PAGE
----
Members of the Silicon Valley Association of Realtors joined thousands of California realtors in Sacramento for Legislative Day May 12. The annual event gives realtors an opportunity to meet with legislators and discuss important issues affecting their industry.
As one of the largest groups in the state to have an annual audience with lawmakers, the realtors voiced their opposition to several legislative proposals that they considered harmful to real estate. Following are realtors’ objections and the reasoning behind them.
• Forced overwithholding on independent contractors. There is no evidence that independent contractors are failing to pay their income-tax obligations. This change would merely create significant administrative burdens for individuals and administrative costs to the Franchise Tax Board, because it would have to issue refunds to those independent contractors whose withholding remitted to the state exceeds their income-tax obligation.
• Tax on services. Over the years, several pieces of legislation have been proposed to impose a sales tax on special services currently exempt. A tax on real-estate-related services would increase the cost of housing because all services involved in purchasing a home would be taxed, including appraisals, home and structural pest control inspections, escrow services and loan fees.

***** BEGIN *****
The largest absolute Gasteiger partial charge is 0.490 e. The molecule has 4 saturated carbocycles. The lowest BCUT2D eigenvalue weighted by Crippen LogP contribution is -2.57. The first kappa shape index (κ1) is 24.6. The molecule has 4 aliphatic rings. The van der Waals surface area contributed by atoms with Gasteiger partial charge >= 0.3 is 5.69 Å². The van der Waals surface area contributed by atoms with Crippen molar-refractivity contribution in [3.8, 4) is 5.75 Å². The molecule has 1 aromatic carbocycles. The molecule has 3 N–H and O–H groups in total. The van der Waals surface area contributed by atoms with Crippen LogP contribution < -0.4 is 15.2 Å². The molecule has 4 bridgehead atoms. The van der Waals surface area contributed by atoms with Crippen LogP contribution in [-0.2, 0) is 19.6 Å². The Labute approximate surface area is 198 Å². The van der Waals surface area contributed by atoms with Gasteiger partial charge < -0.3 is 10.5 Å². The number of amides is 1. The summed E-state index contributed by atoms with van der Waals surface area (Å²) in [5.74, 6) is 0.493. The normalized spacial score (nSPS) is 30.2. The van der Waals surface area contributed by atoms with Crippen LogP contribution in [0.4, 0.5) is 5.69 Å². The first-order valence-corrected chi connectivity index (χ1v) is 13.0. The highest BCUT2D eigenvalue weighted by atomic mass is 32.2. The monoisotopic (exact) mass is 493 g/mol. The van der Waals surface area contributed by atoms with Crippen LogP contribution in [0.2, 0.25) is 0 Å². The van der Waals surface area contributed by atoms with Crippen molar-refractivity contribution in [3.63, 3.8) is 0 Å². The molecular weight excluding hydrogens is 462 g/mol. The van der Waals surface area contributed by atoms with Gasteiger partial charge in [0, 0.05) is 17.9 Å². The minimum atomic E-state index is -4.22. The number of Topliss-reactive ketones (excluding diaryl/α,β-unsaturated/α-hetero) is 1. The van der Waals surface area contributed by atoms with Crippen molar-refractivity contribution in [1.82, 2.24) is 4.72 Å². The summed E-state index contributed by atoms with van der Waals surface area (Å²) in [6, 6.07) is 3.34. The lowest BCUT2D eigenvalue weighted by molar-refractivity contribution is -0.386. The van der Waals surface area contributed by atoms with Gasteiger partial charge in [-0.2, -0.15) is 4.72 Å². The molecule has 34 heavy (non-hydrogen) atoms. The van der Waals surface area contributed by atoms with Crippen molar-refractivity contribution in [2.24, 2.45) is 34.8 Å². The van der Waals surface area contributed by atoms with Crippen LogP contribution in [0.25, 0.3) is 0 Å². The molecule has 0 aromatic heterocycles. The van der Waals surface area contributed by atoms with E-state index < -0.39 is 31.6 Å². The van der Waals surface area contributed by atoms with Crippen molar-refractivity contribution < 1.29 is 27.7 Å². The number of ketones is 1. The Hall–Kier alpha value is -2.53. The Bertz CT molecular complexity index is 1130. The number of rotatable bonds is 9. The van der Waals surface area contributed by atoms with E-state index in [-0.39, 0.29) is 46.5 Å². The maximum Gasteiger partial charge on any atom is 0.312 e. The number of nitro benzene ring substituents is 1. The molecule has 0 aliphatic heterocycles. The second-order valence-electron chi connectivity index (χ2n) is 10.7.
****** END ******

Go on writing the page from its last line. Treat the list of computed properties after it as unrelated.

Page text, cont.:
• Changes to the mortgage interest deduction. Legislative interest has increased at both levels of government in scaling back the amount of the deduction. State and federal laws limit the deduction to the interest paid on a maximum $1 million of mortgage debt for first and second homes, plus $100,000 in home-equity debt. The deduction encourages home ownership, which promotes community stability, savings and long-term investment.
• SB 184 (Mark Leno-D San Francisco) – Rent Control. Realtors said SB 184 would weaken the landmark Costa-Hawkins Act that limits rent control by allowing local jurisdictions to control rents on newly constructed rental housing. This bill would discourage the creation of new rental housing, which is badly needed.
Silicon Valley Realtors met with state Sen. Joe Simitian and Assemblymen Paul Fong, Jim Beall Jr. and Rich Gordon, and staff from Sens. Elaine Alquist and Sam Blakeslee’s offices. The legislators pledged their support on most of the issues raised, but said that the state’s financial woes are their major concern.
Simitian said the budget is in crisis and property values in Silicon Valley could, in the long run, be affected, and urged the realtors to support a tax extension on the June ballot.
The legislators united in their strong support for the mortgage-interest deduction.
“The strength of democracy is in maintaining a strong middle class,” Gordon said. “Democracy is also dependent on a strong sense of community. Home ownership is one of the critical factors in the creation and maintenance of community.”